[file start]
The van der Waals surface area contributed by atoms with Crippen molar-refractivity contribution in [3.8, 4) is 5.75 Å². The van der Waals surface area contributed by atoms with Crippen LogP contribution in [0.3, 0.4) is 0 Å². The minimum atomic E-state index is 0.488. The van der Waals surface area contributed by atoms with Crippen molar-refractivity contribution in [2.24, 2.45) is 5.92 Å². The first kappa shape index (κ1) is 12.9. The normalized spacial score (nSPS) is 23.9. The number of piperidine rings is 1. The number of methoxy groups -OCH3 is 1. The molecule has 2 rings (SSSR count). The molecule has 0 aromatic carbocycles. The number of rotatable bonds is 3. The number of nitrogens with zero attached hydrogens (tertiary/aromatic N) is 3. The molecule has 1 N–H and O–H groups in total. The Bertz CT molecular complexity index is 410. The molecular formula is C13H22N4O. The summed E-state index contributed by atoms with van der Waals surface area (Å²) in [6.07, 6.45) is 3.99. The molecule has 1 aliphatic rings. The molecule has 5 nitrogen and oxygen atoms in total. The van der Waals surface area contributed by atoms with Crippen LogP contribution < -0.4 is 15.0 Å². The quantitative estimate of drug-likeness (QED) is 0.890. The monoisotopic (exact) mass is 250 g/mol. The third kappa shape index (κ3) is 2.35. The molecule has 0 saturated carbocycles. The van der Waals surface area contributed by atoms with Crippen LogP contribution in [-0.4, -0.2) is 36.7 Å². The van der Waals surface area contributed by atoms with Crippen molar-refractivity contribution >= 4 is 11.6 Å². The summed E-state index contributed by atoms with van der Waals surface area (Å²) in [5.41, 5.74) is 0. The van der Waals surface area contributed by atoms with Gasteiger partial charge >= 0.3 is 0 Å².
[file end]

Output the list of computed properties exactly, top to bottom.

The van der Waals surface area contributed by atoms with Crippen molar-refractivity contribution in [3.8, 4) is 5.75 Å². The van der Waals surface area contributed by atoms with Crippen LogP contribution in [0.3, 0.4) is 0 Å². The minimum atomic E-state index is 0.488. The van der Waals surface area contributed by atoms with Crippen molar-refractivity contribution in [2.24, 2.45) is 5.92 Å². The first kappa shape index (κ1) is 12.9. The normalized spacial score (nSPS) is 23.9. The number of piperidine rings is 1. The number of methoxy groups -OCH3 is 1. The molecule has 2 rings (SSSR count). The molecule has 0 aromatic carbocycles. The number of rotatable bonds is 3. The number of nitrogens with zero attached hydrogens (tertiary/aromatic N) is 3. The molecule has 1 N–H and O–H groups in total. The Bertz CT molecular complexity index is 410. The molecular formula is C13H22N4O. The summed E-state index contributed by atoms with van der Waals surface area (Å²) in [6.07, 6.45) is 3.99. The molecule has 1 aliphatic rings. The molecule has 5 nitrogen and oxygen atoms in total. The van der Waals surface area contributed by atoms with Crippen LogP contribution < -0.4 is 15.0 Å². The quantitative estimate of drug-likeness (QED) is 0.890. The monoisotopic (exact) mass is 250 g/mol. The third kappa shape index (κ3) is 2.35. The molecule has 0 saturated carbocycles. The van der Waals surface area contributed by atoms with Crippen LogP contribution in [-0.4, -0.2) is 36.7 Å². The van der Waals surface area contributed by atoms with Crippen molar-refractivity contribution >= 4 is 11.6 Å². The summed E-state index contributed by atoms with van der Waals surface area (Å²) in [5.41, 5.74) is 0. The van der Waals surface area contributed by atoms with Gasteiger partial charge >= 0.3 is 0 Å².